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2 bears starve in legal vacuum


MOSCOW -- Deep in one of Moscow's vast city parks, Top and Foma, two very unlucky brown bears, pass the time with their chins and paws poking between the bars of the abandoned building they've been locked in for three years.

Two weeks ago they were celebrities. Television crews and newspaper photographers recorded their plight as victims of a legal vacuum in Russian animal protection. But today, the only serious attention they get is from the flies that are their constant companions.

Top and Foma are not the only ones. There are at least 15 other abandoned bears in the Moscow city limits right now, says Natalia Istratova, who fields complaints for the Moscow Zoo about everything from stray boars to full grown lions living in cramped high rise apartments.

"I suppose it's because we have no laws for the protection of animals," sighs Ms. Istratova.

The bears have an owner. He doesn't want them. But there is no law that can compel the owner to care for the animals. Nor does the law allow public officials to seize the bears.

Ms. Istratova rakes her hair with her fingers in exasperation when she hears about Top and Foma -- yet again. Their recent notoriety is a sad rerun, she says, of the headlines and television coverage of the bears when they -- and their smaller cellmate Gosha -- were discovered two years ago.

But then as now, the abandoned creatures were largely forgotten. No one in these lean, post- Soviet times -- not animal control officials of the city, not the zoo, not conservation officials -- could afford to do anything with the bears. So they sit in the squalor that has built up behind padlocks that look as if they haven't been opened for years.

They have lived on the handouts of passers-by. But when that wasn't enough, the two larger bears ate Gosha.

"Park officials want to put the bears down. But the owner wants money for them," says Vera Maximova, who runs the animal protection society.

"These two poor bears symbolize the legal vacuum [for wildlife] in Russia -- we do not have legal mechanisms to take care of them," says German Gan, vice president of the All-Russian Society for Nature Conservation.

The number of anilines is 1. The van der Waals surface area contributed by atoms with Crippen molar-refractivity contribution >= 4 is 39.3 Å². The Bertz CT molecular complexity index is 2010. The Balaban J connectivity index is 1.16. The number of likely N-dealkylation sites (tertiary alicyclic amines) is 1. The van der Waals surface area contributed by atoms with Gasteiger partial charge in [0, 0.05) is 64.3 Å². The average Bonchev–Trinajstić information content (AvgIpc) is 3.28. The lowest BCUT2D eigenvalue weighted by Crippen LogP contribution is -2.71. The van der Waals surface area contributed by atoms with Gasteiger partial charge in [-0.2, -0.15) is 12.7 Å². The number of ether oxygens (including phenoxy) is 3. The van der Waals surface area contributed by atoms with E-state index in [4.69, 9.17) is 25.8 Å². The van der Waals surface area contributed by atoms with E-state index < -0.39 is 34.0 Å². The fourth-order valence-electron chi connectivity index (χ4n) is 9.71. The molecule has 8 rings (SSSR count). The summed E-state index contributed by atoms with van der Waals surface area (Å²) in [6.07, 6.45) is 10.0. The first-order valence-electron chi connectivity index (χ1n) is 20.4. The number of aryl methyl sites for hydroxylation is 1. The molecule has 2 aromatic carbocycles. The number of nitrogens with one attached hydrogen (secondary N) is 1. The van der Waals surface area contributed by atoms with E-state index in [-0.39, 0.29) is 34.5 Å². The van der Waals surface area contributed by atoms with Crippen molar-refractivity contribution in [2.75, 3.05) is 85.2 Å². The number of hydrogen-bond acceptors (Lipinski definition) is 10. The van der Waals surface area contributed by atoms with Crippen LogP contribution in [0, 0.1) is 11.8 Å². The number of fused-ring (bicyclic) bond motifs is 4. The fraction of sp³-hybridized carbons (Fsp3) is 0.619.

He explains that Russia has signed international treaties to protect endangered species, and local and federal legislatures have drafted many laws to protect animals from cruelty. Some have even passed.

LTC But in effect, he says, anything goes because, "It's not that we don't have any law, it's that we're not stable enough to successfully enforce what we do have."

Moscow's "bird market," a weekend outdoor bazaar, is a prime example of the problem.

On a recent weekend, for example, at least a dozen monkeys from South America and macaques from Africa sat crammed in shoe-box size glass containers, shivering in the Russian autumn chill. A monitor lizard, and a South American crocodile were folded inside glass boxes half their size. And literally hundreds of puppies and kittens -- most of which will never find a home -- were for sale.

Mr. Gan explains that in Soviet times there were funds to police the market and cite violators of animal protection laws. But now, he knows of no agency that does this.

Russian brown bears -- which like Top and Foma can grow to 300 pounds or more -- are common sights here in Moscow.

The Arbat, an ancient commercial street, always has someone with a bear -- selling the opportunity to pose with the animal or just pet it. Zoo officials say cubs are easily purchased for about $300.

That kind of easy access, says the zoo's Ms. Istratova, is why so many bears are abandoned around the city. Owners can't keep up with the appetites -- let alone the strength -- of full-grown bears.

"I'm always getting people coming to me who have bought a cub and want to know what to feed it," says Yuri Starostin, a bear trainer at the Durov animal theater. "It's only going to be tears later, I tell them."

But they don't listen, he says, because Russians are animal crazy. Most cramped Moscow apartments always have room for at least one pet. Dogs accompany people everywhere -- they're common in grocery stores and in airplane aisles, where they are allowed to roam freely on domestic flights.

In March, Ms. Istratova says, the zoo shot a tranquilizer dart into ,, a full-grown lion to remove it from a high-rise apartment. The lion belonged to one of the tenants and got a bit too nippy for the two other families who share the apartment, she says.

"This [lion] and the bears are not unusual here. I've worked here 25 years and these are not the first I've had to deal with, nor will they be the last," she says.

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